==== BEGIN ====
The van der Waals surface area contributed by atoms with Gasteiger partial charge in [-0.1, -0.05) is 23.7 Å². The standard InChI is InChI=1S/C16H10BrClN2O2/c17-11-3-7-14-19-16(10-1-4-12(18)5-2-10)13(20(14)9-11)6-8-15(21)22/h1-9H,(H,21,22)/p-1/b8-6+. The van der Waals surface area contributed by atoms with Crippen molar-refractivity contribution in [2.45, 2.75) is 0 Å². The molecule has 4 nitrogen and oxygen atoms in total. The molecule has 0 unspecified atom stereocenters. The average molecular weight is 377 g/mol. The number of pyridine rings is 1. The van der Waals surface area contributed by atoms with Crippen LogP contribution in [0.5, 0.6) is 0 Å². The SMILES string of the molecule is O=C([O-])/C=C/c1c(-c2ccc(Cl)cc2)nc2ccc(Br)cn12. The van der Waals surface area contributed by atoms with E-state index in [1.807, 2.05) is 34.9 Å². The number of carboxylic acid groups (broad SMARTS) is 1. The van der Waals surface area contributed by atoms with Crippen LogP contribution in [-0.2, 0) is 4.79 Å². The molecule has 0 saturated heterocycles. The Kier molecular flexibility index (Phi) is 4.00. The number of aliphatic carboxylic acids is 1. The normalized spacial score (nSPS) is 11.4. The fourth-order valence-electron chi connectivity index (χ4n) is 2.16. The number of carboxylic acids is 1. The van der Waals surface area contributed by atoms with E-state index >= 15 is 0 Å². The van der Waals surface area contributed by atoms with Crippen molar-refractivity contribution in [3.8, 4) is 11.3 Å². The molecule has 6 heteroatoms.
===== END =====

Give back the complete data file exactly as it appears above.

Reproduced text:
The van der Waals surface area contributed by atoms with Gasteiger partial charge in [-0.1, -0.05) is 23.7 Å². The standard InChI is InChI=1S/C16H10BrClN2O2/c17-11-3-7-14-19-16(10-1-4-12(18)5-2-10)13(20(14)9-11)6-8-15(21)22/h1-9H,(H,21,22)/p-1/b8-6+. The van der Waals surface area contributed by atoms with Crippen molar-refractivity contribution in [2.45, 2.75) is 0 Å². The molecule has 4 nitrogen and oxygen atoms in total. The molecule has 0 unspecified atom stereocenters. The average molecular weight is 377 g/mol. The number of pyridine rings is 1. The van der Waals surface area contributed by atoms with Crippen LogP contribution in [0.5, 0.6) is 0 Å². The SMILES string of the molecule is O=C([O-])/C=C/c1c(-c2ccc(Cl)cc2)nc2ccc(Br)cn12. The van der Waals surface area contributed by atoms with E-state index in [1.807, 2.05) is 34.9 Å². The number of carboxylic acid groups (broad SMARTS) is 1. The van der Waals surface area contributed by atoms with Crippen LogP contribution in [-0.2, 0) is 4.79 Å². The molecule has 0 saturated heterocycles. The Kier molecular flexibility index (Phi) is 4.00. The number of aliphatic carboxylic acids is 1. The normalized spacial score (nSPS) is 11.4. The fourth-order valence-electron chi connectivity index (χ4n) is 2.16. The number of carboxylic acids is 1. The van der Waals surface area contributed by atoms with E-state index >= 15 is 0 Å². The van der Waals surface area contributed by atoms with Crippen molar-refractivity contribution in [3.8, 4) is 11.3 Å². The molecule has 6 heteroatoms.